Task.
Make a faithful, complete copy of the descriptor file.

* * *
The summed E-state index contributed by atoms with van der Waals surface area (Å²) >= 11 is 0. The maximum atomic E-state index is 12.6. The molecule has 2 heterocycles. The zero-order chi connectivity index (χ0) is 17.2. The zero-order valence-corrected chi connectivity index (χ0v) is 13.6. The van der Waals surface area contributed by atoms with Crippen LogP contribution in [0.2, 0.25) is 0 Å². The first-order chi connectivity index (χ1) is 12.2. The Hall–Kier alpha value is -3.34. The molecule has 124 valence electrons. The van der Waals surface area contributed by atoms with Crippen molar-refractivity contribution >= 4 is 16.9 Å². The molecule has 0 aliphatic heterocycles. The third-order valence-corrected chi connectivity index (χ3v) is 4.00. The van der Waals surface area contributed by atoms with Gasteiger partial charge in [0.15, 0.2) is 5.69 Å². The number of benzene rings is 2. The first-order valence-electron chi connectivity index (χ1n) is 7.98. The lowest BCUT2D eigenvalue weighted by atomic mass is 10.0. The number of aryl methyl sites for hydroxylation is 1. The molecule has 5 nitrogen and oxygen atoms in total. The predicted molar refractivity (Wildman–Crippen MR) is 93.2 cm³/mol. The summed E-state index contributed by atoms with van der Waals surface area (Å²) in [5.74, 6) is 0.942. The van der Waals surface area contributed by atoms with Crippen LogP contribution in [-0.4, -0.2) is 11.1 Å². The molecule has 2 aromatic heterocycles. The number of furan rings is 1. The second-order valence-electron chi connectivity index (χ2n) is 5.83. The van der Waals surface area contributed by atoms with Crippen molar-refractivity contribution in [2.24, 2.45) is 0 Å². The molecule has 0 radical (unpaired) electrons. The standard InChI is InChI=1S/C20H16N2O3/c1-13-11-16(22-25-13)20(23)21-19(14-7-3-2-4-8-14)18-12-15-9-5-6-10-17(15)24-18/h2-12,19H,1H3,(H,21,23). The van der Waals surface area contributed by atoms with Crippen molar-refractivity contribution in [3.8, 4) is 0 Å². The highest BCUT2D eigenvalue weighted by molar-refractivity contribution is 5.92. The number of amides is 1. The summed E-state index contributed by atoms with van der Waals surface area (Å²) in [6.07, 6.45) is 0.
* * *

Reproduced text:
The summed E-state index contributed by atoms with van der Waals surface area (Å²) >= 11 is 0. The maximum atomic E-state index is 12.6. The molecule has 2 heterocycles. The zero-order chi connectivity index (χ0) is 17.2. The zero-order valence-corrected chi connectivity index (χ0v) is 13.6. The van der Waals surface area contributed by atoms with Crippen LogP contribution in [0.2, 0.25) is 0 Å². The first-order chi connectivity index (χ1) is 12.2. The Hall–Kier alpha value is -3.34. The molecule has 124 valence electrons. The van der Waals surface area contributed by atoms with Crippen molar-refractivity contribution >= 4 is 16.9 Å². The molecule has 0 aliphatic heterocycles. The third-order valence-corrected chi connectivity index (χ3v) is 4.00. The van der Waals surface area contributed by atoms with Gasteiger partial charge in [0.15, 0.2) is 5.69 Å². The number of benzene rings is 2. The first-order valence-electron chi connectivity index (χ1n) is 7.98. The lowest BCUT2D eigenvalue weighted by atomic mass is 10.0. The number of aryl methyl sites for hydroxylation is 1. The molecule has 5 nitrogen and oxygen atoms in total. The predicted molar refractivity (Wildman–Crippen MR) is 93.2 cm³/mol. The summed E-state index contributed by atoms with van der Waals surface area (Å²) in [5.74, 6) is 0.942. The van der Waals surface area contributed by atoms with Crippen LogP contribution in [-0.4, -0.2) is 11.1 Å². The molecule has 2 aromatic heterocycles. The number of furan rings is 1. The second-order valence-electron chi connectivity index (χ2n) is 5.83. The van der Waals surface area contributed by atoms with Crippen molar-refractivity contribution in [2.24, 2.45) is 0 Å². The molecule has 0 radical (unpaired) electrons. The standard InChI is InChI=1S/C20H16N2O3/c1-13-11-16(22-25-13)20(23)21-19(14-7-3-2-4-8-14)18-12-15-9-5-6-10-17(15)24-18/h2-12,19H,1H3,(H,21,23). The van der Waals surface area contributed by atoms with Crippen molar-refractivity contribution in [3.8, 4) is 0 Å². The highest BCUT2D eigenvalue weighted by molar-refractivity contribution is 5.92. The number of amides is 1. The summed E-state index contributed by atoms with van der Waals surface area (Å²) in [6.07, 6.45) is 0.